Effect on weight gain of routinely giving albendazole to preschool children during child health days in Uganda: cluster randomised controlled trialBMJ 2006; 333 doi: https://doi.org/10.1136/bmj.38877.393530.7C (Published 13 July 2006) Cite this as: BMJ 2006;333:122
- Harold Alderman, lead human development economist ()1,
- Joseph Konde-Lule, professor of epidemiology2,
- Isaac Sebuliba, research fellow2,
- Donald Bundy, lead specialist1,
- Andrew Hall, partnership for child development3
- 1 World Bank, Washington DC 20433, USA,
- 2 Institute of Public Health, Makerere University, Kampala, Uganda,
- 3 Centre for Public Health Nutrition, School of Integrated Health, University of Westminster, London W1W 6UW
- Correspondence to: H Alderman
- Accepted 24 March 2006
Objective To estimate the effectiveness of delivering an anthelmintic through a community child health programme on the weight gain of preschool children in Uganda.
Design Cluster randomised controlled trial.
Setting Eastern Uganda.
Participants 48 parishes participating in a new programme for child health: 24 offered children an additional service of anthelmintic treatment. The outcome is based on measurements from 27 995 children.
Intervention Treatment of children aged between 1 and 7 years with 400 mg albendazole added to standard services offered during child health days over a three year period.
Main outcome measure Weight gain.
Results The provision of periodic anthelmintic treatment as a part of child health services in Uganda resulted in an increase in weight gain of about 10% (166 g per child per year, 95% confidence interval 16 to 316) above expected weight gain when treatments were given twice a year, and an increase of 5% when the treatment was given annually.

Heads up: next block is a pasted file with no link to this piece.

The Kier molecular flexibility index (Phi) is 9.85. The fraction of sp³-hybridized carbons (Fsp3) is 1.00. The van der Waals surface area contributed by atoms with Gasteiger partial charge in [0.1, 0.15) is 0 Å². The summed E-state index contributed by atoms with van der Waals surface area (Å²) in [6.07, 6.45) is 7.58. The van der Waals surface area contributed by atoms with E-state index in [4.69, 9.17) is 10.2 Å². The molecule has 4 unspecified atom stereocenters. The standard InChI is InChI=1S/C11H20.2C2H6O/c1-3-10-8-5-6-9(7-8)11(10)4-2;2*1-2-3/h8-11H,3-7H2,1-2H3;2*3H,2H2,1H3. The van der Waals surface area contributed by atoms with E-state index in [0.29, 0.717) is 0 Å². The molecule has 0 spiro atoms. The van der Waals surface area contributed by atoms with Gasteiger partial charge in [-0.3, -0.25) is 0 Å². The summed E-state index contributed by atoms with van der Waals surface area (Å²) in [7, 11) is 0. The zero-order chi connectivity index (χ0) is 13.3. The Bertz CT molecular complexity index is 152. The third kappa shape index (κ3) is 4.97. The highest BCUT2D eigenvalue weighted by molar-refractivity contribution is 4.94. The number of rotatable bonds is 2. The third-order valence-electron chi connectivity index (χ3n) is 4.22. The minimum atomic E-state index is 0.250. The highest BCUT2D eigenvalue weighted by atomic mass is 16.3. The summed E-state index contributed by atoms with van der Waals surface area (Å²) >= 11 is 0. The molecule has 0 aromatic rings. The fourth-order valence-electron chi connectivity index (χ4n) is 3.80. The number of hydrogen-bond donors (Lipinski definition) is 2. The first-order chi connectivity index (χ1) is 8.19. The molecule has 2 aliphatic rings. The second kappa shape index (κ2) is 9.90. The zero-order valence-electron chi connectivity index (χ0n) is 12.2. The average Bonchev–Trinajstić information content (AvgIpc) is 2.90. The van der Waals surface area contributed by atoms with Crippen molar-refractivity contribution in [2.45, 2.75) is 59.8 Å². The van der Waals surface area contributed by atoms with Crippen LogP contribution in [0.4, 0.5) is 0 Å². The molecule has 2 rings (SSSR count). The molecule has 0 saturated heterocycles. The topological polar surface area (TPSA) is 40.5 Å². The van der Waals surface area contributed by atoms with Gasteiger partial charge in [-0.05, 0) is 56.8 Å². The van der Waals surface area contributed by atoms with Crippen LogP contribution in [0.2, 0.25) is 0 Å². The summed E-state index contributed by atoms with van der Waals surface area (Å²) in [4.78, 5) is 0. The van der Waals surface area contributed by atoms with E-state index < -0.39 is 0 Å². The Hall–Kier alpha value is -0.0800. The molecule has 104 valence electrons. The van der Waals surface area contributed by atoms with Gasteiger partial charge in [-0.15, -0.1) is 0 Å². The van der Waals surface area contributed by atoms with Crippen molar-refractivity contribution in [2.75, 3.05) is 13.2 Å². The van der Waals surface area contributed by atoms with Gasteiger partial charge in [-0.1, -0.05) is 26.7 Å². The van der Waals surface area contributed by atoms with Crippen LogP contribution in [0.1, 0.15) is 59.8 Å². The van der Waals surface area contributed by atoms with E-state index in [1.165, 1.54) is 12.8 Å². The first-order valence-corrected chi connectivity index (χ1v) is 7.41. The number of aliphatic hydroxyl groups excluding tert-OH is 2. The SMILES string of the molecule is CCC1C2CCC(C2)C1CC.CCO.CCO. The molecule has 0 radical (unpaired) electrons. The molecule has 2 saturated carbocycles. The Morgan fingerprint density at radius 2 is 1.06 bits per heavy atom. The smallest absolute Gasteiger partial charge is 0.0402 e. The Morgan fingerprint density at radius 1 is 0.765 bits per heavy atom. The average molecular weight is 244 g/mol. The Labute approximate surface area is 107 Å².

Conclusion Deworming of preschool children in Uganda as part of regularly scheduled health services seems practical and associated with increased weight gain.
Additional information on statistical analysis is on bmj.comWe thank Shally Awasthi and Lani Stephenson for comments on an earlier draft.
Contributors HA, JK-L, DB, and AH conceived and designed the study and drafted the manuscript. HA and IS were involved in the data analysis. HA is guarantor.
Funding The research was funded by the nutrition and early child development project, government of Uganda, which contracted the Institute of Public Health and the research committee of the World Bank. The World Bank employs HA and DB and contracted AH.
Competing interests None declared.
Ethical approval This study was approved by the ethics review committee of the Institute of Public Health and conforms to human study protocols for the government of Uganda.